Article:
All mail in tray 26 that has a tag 15 and is going to the destination specified in bar code 27 will be sent to special transport distribution node 50. Optical scanner 51 and RFID scanner 52, respectively, will read barcode 27 that is affixed to tray 26 and tags 15 as they enter special distribution node 50, and optical scanner 53 and RFID scanner 54, respectively, will read code 27 and tags 15 as tray 26 exit distribution node 50. Tray 26 containing mail having tags 15 affixed thereto will be delivered to destination carrier office 55.

At this point, RFID Special Service sorter 56 will sort the mail contained in tray 26. Then, the mail will be delivered to the recipient by being deposited in mail box 57. The mail may also be delivered directly to the recipient or to a representative of the recipient based upon the special services requested by the sender.

Trays 39 and 44 will be delivered to standard transportation distribution node 60. Then trays 39 and 44 will be delivered to destination carrier office 55. Sorter 61 will sort the mail contained in trays 39 and 44. Then, the mail will be delivered to the recipient by being deposited in mail box 57. The mail may also be delivered directly to the recipient or to a representative of the recipient based upon the special services requested.

The above specification describes a new and improved method for detecting mail that is transported in trays or tubs. It is realized that the above description may indicate to those skilled in the art additional ways in which the principles of this invention may be used without departing from the spirit. Therefore, it is intended that this invention be limited only by the scope of the appended claims.

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Referenced by
Citing PatentFiling datePublication dateApplicantTitle
US7309000 *Jul 1, 2004Dec 18, 2007United States Postal ServiceSystem and method for tracking shipment of items utilizing RFID-tags
US7328084 *Jul 17, 2006Feb 5, 2008Translogic CorporationSystem and method for carrier identification in a pneumatic tube system
US7329824 *Sep 26, 2003Feb 12, 2008First Data CorporationMail processing system and method
US7388168Jul 27, 2006Jun 17, 2008First Data CorporationMail processing system and method
US7416134 *Nov 21, 2005Aug 26, 2008United States Postal ServiceSystem and method for tracking shipment of items utilizing RFID-tags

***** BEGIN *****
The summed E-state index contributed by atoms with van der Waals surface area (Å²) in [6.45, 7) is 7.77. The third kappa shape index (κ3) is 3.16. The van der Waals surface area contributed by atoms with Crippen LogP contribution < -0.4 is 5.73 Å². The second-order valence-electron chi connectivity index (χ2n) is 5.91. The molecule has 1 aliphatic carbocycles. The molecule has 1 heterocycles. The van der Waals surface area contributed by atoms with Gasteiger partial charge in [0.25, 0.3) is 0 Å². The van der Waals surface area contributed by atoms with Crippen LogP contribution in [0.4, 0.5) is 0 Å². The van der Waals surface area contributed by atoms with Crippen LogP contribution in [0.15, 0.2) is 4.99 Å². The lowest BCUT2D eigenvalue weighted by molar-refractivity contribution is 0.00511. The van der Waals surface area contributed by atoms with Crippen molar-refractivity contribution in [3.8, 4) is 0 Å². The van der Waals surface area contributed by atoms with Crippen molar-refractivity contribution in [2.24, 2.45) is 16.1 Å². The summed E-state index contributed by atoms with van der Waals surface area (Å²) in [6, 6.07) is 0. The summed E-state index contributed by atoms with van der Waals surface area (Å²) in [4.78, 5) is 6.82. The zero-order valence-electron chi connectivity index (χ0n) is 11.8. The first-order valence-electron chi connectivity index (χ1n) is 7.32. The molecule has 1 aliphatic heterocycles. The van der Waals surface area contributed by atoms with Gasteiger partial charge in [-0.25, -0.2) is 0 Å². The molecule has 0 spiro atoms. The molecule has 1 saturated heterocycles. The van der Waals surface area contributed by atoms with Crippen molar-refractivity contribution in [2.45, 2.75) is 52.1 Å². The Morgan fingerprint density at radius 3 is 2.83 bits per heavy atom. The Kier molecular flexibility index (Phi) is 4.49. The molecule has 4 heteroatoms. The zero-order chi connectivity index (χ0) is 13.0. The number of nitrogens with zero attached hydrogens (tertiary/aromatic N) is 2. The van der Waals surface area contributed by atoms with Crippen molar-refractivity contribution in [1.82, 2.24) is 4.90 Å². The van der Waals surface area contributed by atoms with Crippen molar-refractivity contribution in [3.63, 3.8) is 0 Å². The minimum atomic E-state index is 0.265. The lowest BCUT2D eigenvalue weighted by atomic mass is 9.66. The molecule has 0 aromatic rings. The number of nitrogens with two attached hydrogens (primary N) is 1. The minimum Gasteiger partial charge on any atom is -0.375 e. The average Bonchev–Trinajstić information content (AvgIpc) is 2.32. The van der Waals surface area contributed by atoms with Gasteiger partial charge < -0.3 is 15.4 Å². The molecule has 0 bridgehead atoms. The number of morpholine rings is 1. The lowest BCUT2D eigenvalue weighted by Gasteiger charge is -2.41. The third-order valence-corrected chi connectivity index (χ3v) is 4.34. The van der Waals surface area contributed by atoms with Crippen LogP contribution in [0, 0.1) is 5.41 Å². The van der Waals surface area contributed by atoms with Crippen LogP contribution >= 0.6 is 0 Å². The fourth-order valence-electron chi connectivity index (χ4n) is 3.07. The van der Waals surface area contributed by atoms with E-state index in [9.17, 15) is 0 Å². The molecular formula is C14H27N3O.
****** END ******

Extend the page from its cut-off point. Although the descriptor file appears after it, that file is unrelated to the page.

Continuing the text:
US7432810 *Dec 22, 2005Oct 7, 2008Menache LlcRadio frequency tags for use in a motion tracking system
US7953515Feb 6, 2008May 31, 2011Translogic CorporationSystem and method for carrier identification in a pneumatic tube system
US8123118Aug 25, 2008Feb 28, 2012United States Postal ServiceSystem and method for tracking shipment of items utilizing RFID-tags
US8317432Oct 7, 2009Nov 27, 2012Translogic CorporationAir valve pneumatic tube carrier system
US8382401Oct 7, 2009Feb 26, 2013Translogic CorporationVariable diameter pneumatic tube brake
US8579186Feb 21, 2012Nov 12, 2013United States Postal ServiceSystem and method for tracking shipment of items utilizing RFID-tags
US8793014Oct 7, 2009Jul 29, 2014Translogic CorporationPneumatic transport delivery control
Classifications
U.S. Classification340/572.1, 340/572.8, 340/571, 700/225, 705/408
International ClassificationG07B17/00
Cooperative ClassificationG07B2017/00629, G07B17/00435
European ClassificationG07B17/00E4
Legal Events
DateCodeEventDescription
Oct 2, 2012FPAYFee payment
Year of fee payment: 8
Sep 29, 2008FPAYFee payment
Year of fee payment: 4
Sep 10, 2002ASAssignment
Owner name: PITNEY BOWES INC., CONNECTICUT
Free format text: ASSIGNMENT OF ASSIGNORS INTEREST;ASSIGNORS:SANSONE, RONALD P.;PINTSOV, LEON A.;CORDERY, ROBERT A.;AND OTHERS;REEL/FRAME:013282/0016;SIGNING DATES FROM 20020821 TO 20020906
Owner name: PITNEY BOWES INC. 1 ELMCROFT AROADSTAMFORD, CONNEC
Free format text: ASSIGNMENT OF ASSIGNORS INTEREST;ASSIGNORS:SANSONE, RONALD P. /AR;REEL/FRAME:013282/0016;SIGNING DATES FROM 20020821 TO 20020906